CAIRO: Minya governor General Fouad Saad El-Din’s announcement about the public March to take place on Wednesday to commemorate the death of 12-year-old Bodour, represents a “stand against female genital mutilation (FGM ) , Hafez Abu Saeda, director of the Egyptian Organization for Human Rights (EOHR) told The Daily Star Egypt.
The march is to be held on the same street where Bodour, the widely publicized victim of a circumcision operation, used to live.
According to Al-Masry Al-Youm the march will begin infront of the National Democratic Party’s (NDP) office in Minya and will be attended by members of civil society, human rights organizations and Muslim and Christian religious figures.
Abu Saeda told The Daily Star Egypt that strict action must be taken to eliminate FGM in Egypt, adding that the practice which has been adopted in Egypt hundreds of years acquires its dominance through “some religious voices which Abu Saeda described as being “against government efforts in this issue.
“Bodour will not be the last one to die because of this operation, Abu Saeda said, “as we still continue to hear the opinions of people who believe that this process is accepted by religion.
According to Abu Saeda, people who believe circumcision has a religious justification are “using twisted methods to turn the case into a religious issue.
Soheir Mohamed, a domestic helper from Sharqeya, told The Daily Star Egypt in a previous interview that she is planning to have her daughters circumcised.
“Some people say it is halal [religiously correct] and some say it is haram [religiously incorrect], but I will carry out the circumcision operation for my children anyway because my family members and people in my village tell me I have to do it, she said.
“My husband tells me that only Jewish people do not circumcise their women, she added.
A fatwa issued by Egypt’s Grand Mufti Ali Gomaa on June 23 had clearly stated that FGM is forbidden or haram in Islam.
Sheikh Mohmoud Ashour, former deputy of Al Azhar and member of the Islamic Research Center also told The Daily Star Egypt in a previous interview that circumcision is a “habit that has no religious base.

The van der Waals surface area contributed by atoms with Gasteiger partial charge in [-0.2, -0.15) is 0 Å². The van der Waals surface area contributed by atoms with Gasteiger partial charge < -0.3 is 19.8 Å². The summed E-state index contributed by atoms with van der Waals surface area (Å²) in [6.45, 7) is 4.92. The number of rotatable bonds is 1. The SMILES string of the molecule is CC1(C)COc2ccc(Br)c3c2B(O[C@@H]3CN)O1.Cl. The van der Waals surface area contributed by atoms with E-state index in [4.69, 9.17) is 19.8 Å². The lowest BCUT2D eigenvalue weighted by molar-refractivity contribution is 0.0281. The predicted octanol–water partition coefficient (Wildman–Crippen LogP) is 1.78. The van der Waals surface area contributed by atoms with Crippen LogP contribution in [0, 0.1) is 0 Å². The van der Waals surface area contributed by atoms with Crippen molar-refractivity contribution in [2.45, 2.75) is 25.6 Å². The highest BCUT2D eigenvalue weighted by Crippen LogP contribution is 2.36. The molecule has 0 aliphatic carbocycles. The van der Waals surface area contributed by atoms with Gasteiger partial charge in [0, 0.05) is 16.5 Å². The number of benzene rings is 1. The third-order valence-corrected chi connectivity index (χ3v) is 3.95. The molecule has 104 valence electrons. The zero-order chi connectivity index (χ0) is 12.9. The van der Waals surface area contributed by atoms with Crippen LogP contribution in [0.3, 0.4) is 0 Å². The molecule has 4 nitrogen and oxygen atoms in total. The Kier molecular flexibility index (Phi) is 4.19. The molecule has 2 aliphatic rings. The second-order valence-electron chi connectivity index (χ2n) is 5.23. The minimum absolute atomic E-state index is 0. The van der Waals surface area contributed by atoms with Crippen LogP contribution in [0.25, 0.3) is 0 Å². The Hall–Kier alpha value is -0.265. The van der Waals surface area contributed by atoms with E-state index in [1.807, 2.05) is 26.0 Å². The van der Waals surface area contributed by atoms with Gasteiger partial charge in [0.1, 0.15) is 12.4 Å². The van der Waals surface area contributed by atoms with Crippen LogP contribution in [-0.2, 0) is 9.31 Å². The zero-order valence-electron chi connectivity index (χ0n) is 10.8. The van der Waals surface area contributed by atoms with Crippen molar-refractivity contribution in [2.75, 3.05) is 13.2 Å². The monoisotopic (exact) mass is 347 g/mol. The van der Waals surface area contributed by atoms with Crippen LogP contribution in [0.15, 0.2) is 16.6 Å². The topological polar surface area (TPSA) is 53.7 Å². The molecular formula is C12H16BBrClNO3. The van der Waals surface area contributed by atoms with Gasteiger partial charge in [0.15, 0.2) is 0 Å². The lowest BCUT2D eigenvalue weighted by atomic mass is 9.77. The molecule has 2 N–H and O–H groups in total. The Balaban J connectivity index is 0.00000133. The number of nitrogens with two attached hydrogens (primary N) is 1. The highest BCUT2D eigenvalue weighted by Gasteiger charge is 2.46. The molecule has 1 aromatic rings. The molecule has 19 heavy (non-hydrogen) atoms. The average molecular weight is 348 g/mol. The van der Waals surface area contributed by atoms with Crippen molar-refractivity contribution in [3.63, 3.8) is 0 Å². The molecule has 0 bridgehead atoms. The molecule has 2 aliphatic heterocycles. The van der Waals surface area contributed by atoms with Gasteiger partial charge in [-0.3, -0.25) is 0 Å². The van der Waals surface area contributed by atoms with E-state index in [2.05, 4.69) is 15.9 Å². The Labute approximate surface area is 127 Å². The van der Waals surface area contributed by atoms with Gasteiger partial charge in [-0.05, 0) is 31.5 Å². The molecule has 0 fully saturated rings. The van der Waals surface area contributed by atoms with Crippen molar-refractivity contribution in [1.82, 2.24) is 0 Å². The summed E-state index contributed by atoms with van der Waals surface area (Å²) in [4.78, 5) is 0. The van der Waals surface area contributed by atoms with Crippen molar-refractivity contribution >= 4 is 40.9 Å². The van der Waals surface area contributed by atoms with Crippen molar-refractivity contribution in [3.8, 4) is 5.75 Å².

Islam does not call for circumcision and any hadith (sayings by the Prophet Mohammed PBUH) related to the issue “is considered very weak and may not be abided by, Ashour said.
Father Paula Narooz, the patron of the Sameen church of Sharm El-Sheikh, agrees with Ashour, explaining that female circumcision is forbidden in Christianity as well.
“There’s not a single verse in the Bible advocating female circumcision, Father Narooz told The Daily Star Egypt in a previous interview. “God, in Genesis 17:10 of the Old Testament tells Abraham that ‘Every man child among you shall be circumcised.’ It never mentions the word woman .
While some Christians in Upper Egypt still believe in circumcision, Father Narooz believes that this is due to “lack of Christian cultural knowledge that leads these families to follow the inherited norms of their neighbors.
Health Minister Hatem Al-Gabali also issued a decree, a few days after the death of Bodour banning every doctor and member of the medical profession, in public or private establishments, from carrying out clitoridectomies.
However, according to Abu Saeda, the law will only be implemented in public hospitals and clinics.
“The law is not expected to make a big change, as the issue is related to the mentality of the people and their cultural heritage, Abu Saeda said.
He believes the solution lies in the hands of “religious figures who should play a bigger role in creating awareness about the disastrous effects of FGM on society clarifying that the practice is not related to religion.
According to a demographic and health survey carried out by USAID in 2000, 98 percent of Egyptian girls are subjected to circumcision. While 75 percent of adult women in the survey said they supported genital mutilation operations, the number was down from 82 percent, in an earlier survey carried out in 1995..